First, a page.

With construction start-dates drawing closer, Auckland Council and Auckland Transport throw new light on the Wellesley / Victoria Street system, a pivotal part of the city centre’s midtown regeneration programme.
When the construction machinery, tunnel boring machines, hard hats and road cones are gone, midtown will be one of the most exciting parts of the city centre. Getting there requires complex integrated works, but it will all be worthwhile – here’s why.
Both Wellesley and Victoria Streets were once dense traffic routes carrying four lanes of cars, trucks and buses, with cyclists daring to weave a path along the fringes and pedestrians competing with e-scooters for a sliver of pavement on either side.
That is all changing – for the better.
In 2021 Auckland Transport buses were moved from Victoria Street across to Wellesley Street. That helped Aucklanders picture the future of Wellesley Street as midtown’s dedicated east-west bus corridor between Albert and Queen Streets. It also enabled a pedestrian-prioritised Victoria Street - Te Hā Noa - to proceed.
The aim is to achieve a system, a form of urban symbiosis, for these two historic east-west streets, as both will have portals into and out of Te Waihorotiu Station (Aotea).
Victoria Street is set to become a tree-lined, pedestrian-prioritised street with the delivery of Te Hā Noa. The design of the street will provide one lane of vehicles in each direction, connected laneways, wide footpaths with places to sit and spend time, street furniture, public art and a protected cycleway.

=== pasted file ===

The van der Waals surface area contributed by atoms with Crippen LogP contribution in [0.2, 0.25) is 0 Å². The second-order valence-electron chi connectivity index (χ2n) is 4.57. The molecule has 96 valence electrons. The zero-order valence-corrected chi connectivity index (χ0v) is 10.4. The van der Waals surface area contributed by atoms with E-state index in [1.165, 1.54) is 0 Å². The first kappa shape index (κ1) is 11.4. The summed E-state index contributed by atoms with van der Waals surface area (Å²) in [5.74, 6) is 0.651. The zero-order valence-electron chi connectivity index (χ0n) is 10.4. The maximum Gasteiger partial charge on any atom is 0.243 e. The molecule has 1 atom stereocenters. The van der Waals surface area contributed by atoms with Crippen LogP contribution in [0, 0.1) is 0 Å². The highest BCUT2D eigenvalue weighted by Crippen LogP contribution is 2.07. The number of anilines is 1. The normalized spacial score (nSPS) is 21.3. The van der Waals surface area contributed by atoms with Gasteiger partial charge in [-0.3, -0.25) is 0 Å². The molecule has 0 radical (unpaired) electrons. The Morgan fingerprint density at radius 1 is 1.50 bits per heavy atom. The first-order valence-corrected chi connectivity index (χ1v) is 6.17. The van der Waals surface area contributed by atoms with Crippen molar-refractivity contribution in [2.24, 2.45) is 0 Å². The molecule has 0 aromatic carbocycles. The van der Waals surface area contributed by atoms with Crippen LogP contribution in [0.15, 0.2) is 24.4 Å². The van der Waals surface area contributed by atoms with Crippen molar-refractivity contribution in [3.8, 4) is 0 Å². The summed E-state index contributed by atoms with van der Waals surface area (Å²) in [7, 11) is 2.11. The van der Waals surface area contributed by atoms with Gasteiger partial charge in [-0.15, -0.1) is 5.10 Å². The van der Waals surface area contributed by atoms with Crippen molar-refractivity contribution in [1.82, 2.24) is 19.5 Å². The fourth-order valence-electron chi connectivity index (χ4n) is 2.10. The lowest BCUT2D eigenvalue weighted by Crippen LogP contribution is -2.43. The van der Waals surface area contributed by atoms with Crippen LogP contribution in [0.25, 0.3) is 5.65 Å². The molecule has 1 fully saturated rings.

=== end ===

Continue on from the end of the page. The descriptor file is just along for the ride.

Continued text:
Construction will start on the midtown part of Te Hā Noa in Victoria Street in early 2023. Stage One of the Wellesley Street Bus Improvements project, turning the section between Albert and Queen Street into a bus corridor, will begin in late 2023.
When Te Waihorotiu Station (Aotea), Wellesley Street bus corridor and Te Hā Noa are operational, another page will turn on the Auckland Council group’s delivery of the City Centre Masterplan vision – to create a more welcoming, greener and vibrant city centre, with people-friendly streets and a well-connected world-class public transport system.
Here’s how these three dynamic elements will form New Zealand’s busiest bus-train-pedestrian-bike-micro-mobility hub: